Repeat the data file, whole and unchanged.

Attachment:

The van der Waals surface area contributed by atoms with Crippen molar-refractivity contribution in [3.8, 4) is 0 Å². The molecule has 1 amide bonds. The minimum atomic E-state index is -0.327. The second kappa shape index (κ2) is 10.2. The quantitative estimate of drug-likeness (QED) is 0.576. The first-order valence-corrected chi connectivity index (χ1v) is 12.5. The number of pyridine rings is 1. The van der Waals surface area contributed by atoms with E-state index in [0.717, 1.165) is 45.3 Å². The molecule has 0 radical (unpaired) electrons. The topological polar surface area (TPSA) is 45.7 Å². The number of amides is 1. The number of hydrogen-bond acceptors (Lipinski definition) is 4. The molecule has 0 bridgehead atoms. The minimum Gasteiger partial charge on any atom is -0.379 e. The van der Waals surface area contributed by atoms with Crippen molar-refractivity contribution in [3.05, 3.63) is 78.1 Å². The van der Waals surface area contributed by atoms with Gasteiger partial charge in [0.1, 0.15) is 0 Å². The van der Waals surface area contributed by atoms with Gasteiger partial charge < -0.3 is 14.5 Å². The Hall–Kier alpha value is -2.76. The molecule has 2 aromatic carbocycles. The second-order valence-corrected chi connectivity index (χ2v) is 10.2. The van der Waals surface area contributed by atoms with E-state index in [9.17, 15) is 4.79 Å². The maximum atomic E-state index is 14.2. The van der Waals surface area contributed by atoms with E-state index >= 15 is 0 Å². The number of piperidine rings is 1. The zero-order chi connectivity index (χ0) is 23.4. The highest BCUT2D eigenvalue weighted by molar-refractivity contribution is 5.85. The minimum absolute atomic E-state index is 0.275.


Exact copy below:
The van der Waals surface area contributed by atoms with Crippen molar-refractivity contribution in [3.8, 4) is 0 Å². The molecule has 1 amide bonds. The minimum atomic E-state index is -0.327. The second kappa shape index (κ2) is 10.2. The quantitative estimate of drug-likeness (QED) is 0.576. The first-order valence-corrected chi connectivity index (χ1v) is 12.5. The number of pyridine rings is 1. The van der Waals surface area contributed by atoms with E-state index in [0.717, 1.165) is 45.3 Å². The molecule has 0 radical (unpaired) electrons. The topological polar surface area (TPSA) is 45.7 Å². The number of amides is 1. The number of hydrogen-bond acceptors (Lipinski definition) is 4. The molecule has 0 bridgehead atoms. The minimum Gasteiger partial charge on any atom is -0.379 e. The van der Waals surface area contributed by atoms with Crippen molar-refractivity contribution in [3.05, 3.63) is 78.1 Å². The van der Waals surface area contributed by atoms with Gasteiger partial charge in [0.1, 0.15) is 0 Å². The van der Waals surface area contributed by atoms with Gasteiger partial charge < -0.3 is 14.5 Å². The Hall–Kier alpha value is -2.76. The molecule has 2 aromatic carbocycles. The second-order valence-corrected chi connectivity index (χ2v) is 10.2. The van der Waals surface area contributed by atoms with E-state index in [9.17, 15) is 4.79 Å². The maximum atomic E-state index is 14.2. The van der Waals surface area contributed by atoms with E-state index >= 15 is 0 Å². The number of piperidine rings is 1. The zero-order chi connectivity index (χ0) is 23.4. The highest BCUT2D eigenvalue weighted by molar-refractivity contribution is 5.85. The minimum absolute atomic E-state index is 0.275.